Kirstin Lamb and Mary Kocol at Suffolk University Gallery

Suffolk University Gallery is pleased to present Dreaming Flora: Artists and Flowers.

June 11 – July 22, 2024
Opening Reception: June 13, 5:30 PM

Suffolk University Gallery
Sawyer Building, 6th Floor
8 Ashburton Place
Boston, MA 02108

Gallery Hours: Mon – Thurs, 11 am – 3 pm

Suffolk University Gallery is pleased to present Dreaming Flora: Artists and Flowers
June 11 – July 22, 2024.

Speaking of Flowers – Gallery talk with the artists about their love of flowers on June 13 at 5:30 PM followed by a reception at 6:00 PM

“Flowers are often seen as symbols of growth, transformation, and renewal. In dreams, they can represent the journey of self-discovery and personal development. Dreaming of flowers blooming or witnessing a garden in full bloom can signify a period of flourishing and expansion in one’s life.”

Flowers are evocative for cultures around the world. They remind us of both joy and mourning, of human frailty, of death. One thinks about the 17th century Dutch obsession with tulips, beautiful paintings of flowers as warnings of Vanitas. They have rich cultural history as symbols and motifs through many genres of art, including as still lifes and botanical studies. The artists in this exhibition work in a variety of medium and often evoke earlier response to the natural world. 

Participating artists:

Mary Kocol
The Botanica series is a contemplative look at the garden, as a timeless place to dwell, refresh, and think about the profound yet fleeting beauty in the plants around us. Exquisite and luscious details instill wonder from simple garden flowers. I’m fascinated by the colors, scents, textures, and details of plants – they are fragile and ephemeral yet return year after year.  I grew most of these myself, or they came from friends and family gardens. All of the plants have been grown in a typical New England garden. These images are Scan-o-grams, made without a traditional camera. Instead, the plants are scanned in high-resolution using a film scanner to capture high level of detail, evident in the large archival inkjet prints, revealing the shadows of something; the plant material is arranged on the glass scanner bed, the scanner’s beam gives even illumination, capturing the objects as they lay on the glass. My inspirations include the iconic floral still life paintings of the Dutch Masters; as well as the traditional Japanese tea hut wherein one blossom is displayed to contemplate the current season; and the Bird-and-Flower scrolls of Ito Jakuchu from the 1700s.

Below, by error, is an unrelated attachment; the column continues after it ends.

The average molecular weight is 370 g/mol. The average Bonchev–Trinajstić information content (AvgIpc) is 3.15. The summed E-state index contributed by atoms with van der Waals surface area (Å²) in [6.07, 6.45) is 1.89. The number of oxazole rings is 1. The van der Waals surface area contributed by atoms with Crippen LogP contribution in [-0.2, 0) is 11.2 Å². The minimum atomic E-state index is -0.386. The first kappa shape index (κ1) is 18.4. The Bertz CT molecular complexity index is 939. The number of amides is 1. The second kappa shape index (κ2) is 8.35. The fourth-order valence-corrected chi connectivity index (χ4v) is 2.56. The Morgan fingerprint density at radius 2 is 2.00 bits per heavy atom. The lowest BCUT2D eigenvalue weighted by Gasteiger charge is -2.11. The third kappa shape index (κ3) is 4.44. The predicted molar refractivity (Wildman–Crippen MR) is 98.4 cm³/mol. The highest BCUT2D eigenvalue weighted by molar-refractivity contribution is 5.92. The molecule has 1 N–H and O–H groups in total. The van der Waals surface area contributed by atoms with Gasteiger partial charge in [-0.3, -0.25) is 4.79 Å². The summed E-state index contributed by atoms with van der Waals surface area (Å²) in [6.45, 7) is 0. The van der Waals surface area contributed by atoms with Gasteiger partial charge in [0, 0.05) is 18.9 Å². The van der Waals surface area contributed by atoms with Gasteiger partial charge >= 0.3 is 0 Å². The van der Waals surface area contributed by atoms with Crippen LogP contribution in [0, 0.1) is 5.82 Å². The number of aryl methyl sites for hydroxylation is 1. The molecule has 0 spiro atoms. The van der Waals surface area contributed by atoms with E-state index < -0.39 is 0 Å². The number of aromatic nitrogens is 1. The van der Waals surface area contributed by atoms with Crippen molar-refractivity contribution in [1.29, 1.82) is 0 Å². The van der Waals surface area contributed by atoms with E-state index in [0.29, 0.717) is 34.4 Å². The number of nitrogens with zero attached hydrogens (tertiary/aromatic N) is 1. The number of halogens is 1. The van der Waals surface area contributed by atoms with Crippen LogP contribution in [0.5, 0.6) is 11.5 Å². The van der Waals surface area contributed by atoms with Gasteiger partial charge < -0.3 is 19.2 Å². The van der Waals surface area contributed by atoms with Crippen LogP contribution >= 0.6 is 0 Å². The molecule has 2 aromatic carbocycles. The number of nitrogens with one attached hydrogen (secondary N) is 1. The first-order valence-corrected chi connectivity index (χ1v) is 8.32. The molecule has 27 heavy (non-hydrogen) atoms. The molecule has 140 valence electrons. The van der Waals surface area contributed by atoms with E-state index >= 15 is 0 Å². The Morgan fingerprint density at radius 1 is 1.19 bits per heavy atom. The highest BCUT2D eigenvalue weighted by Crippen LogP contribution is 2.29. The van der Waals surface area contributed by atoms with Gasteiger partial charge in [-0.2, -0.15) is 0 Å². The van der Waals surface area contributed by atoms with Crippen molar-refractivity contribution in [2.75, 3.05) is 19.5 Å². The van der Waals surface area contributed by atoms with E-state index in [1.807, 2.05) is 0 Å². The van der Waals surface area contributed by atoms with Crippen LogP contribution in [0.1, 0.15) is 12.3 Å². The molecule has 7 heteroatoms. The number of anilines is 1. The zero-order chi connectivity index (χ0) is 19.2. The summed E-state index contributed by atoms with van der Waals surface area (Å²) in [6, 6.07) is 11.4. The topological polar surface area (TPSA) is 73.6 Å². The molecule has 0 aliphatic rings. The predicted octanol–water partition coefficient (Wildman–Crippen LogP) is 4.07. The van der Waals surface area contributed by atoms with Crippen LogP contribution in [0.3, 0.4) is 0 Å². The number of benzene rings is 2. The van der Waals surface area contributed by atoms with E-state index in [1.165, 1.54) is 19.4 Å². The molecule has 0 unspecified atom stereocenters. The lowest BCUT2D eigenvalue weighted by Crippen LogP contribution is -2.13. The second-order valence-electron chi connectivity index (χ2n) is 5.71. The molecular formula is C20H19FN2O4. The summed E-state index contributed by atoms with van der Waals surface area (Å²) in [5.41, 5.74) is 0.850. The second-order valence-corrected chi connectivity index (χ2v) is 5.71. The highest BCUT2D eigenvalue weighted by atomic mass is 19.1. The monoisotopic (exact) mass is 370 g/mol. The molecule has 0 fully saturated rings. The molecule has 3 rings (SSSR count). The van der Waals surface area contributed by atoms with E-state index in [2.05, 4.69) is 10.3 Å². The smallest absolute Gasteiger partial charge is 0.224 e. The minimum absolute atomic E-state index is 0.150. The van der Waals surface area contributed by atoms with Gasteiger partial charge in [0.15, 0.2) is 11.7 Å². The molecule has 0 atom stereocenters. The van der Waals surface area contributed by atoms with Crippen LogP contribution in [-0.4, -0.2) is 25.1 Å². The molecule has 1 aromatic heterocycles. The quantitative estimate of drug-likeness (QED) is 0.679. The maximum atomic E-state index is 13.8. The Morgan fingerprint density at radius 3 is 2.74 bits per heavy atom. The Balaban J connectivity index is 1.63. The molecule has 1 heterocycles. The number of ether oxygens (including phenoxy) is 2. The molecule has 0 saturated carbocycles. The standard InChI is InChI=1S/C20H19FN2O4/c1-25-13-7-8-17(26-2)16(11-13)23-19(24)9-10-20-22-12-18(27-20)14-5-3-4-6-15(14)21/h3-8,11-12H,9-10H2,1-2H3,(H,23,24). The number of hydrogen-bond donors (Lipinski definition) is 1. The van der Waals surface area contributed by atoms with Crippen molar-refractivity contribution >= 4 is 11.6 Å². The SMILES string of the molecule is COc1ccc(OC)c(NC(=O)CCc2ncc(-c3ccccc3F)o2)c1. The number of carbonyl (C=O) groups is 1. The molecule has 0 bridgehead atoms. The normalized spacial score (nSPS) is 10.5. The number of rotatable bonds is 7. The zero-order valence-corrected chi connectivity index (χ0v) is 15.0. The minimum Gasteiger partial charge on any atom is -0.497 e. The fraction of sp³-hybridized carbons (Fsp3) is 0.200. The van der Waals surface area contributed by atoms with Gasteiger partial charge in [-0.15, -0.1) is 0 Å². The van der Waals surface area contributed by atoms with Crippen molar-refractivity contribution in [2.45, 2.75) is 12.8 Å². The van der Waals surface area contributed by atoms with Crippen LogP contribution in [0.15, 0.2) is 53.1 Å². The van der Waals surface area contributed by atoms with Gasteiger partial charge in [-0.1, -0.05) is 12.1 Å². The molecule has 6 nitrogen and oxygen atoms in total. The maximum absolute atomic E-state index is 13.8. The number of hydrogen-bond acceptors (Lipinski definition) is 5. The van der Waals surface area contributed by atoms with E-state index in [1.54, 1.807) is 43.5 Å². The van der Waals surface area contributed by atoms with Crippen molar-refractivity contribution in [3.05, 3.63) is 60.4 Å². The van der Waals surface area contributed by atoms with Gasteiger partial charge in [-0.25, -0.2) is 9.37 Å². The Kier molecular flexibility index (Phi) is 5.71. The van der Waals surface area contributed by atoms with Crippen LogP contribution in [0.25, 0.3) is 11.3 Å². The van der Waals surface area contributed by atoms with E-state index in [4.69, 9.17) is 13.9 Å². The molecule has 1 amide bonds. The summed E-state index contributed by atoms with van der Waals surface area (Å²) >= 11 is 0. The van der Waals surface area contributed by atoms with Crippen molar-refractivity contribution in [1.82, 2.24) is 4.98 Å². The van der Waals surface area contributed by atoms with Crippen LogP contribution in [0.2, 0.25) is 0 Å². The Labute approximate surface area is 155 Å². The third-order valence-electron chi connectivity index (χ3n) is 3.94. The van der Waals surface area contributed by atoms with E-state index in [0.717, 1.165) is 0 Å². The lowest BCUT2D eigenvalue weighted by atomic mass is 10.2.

Vaughn Sills
When asked, I’ve said I understand the symbolism and the metaphors, and I can imagine stories – a young family torn from their homeland, crossing to a new place, brought in and nurtured (flowers on one stem, the vase, the sea, the shadowed stormy sky all so meaningful). A cluster of young women, dressed in their finery, the party ends, tragedy strikes (fluttery orange flowers, drooping petals, an elegant and fragile vase, a sweet sunset under dark clouds). But truthfully, for me, each photograph is not a story, there is no beginning or end. Each photograph is more like a poem – a moment, an image, metaphor. And in each one, I feel both joy and sorrow, intertwined – just as I do in my life.

Robin Reynolds

My work brings beauty to the table. Painting en plein-air, I create lush, luminous, layered
surfaces in my garden. My senses are heightened to color, texture, light, and smell. I dive into the tangled life cycles of plants and flowers with energetic mark-making, exuberant color and line, intuitive looking, layering, and wiping. It’s a meditative, spiritual process. I want people to experience that heightened awareness and see beauty in our vulnerable environment.  I like my garden wild and unstructured, both flowers and the messy, jumbled parts. I start by planting for how I’ll want to paint: colors, heights, when things bloom, where my easel will be. My garden has become my subject and my sanctuary.

Kirstin Lamb
I call the gridded high-detail paintings on transparent acetate embroidery paintings. I began creating these paintings primarily for inclusion in my textile-influenced installations and the practice has grown to include stand-alone artworks and works influenced by my studio and installation. Many of the embroidery paintings I have placed in installations are images of floral wallpaper cropped from French wallpaper of the 17th, 18th and 19th century. Much of the other paintings in this group were made using vintage embroidery patterns from the 50s, 60s and 70s or generated from my own photography, primarily of landscapes and portraits. In order to paint the images that are not already patterns set on a grid, I generate a digitized grid and paint each gridded stitch by hand with acrylic and acrylic gouache on Durarlar (wet media acetate).

Amy Laskin
My paintings often focus on an anonymous nonrepresentational figure comprised of natural elements and unusual combinations. I am interested in decorative language and the assemblage of forms which are placed in situations existing in a natural worldly environment. Ostensibly, these combinations are of a surrealistic and mythical nature presented in a cogent way to suggest something phantasmagorical.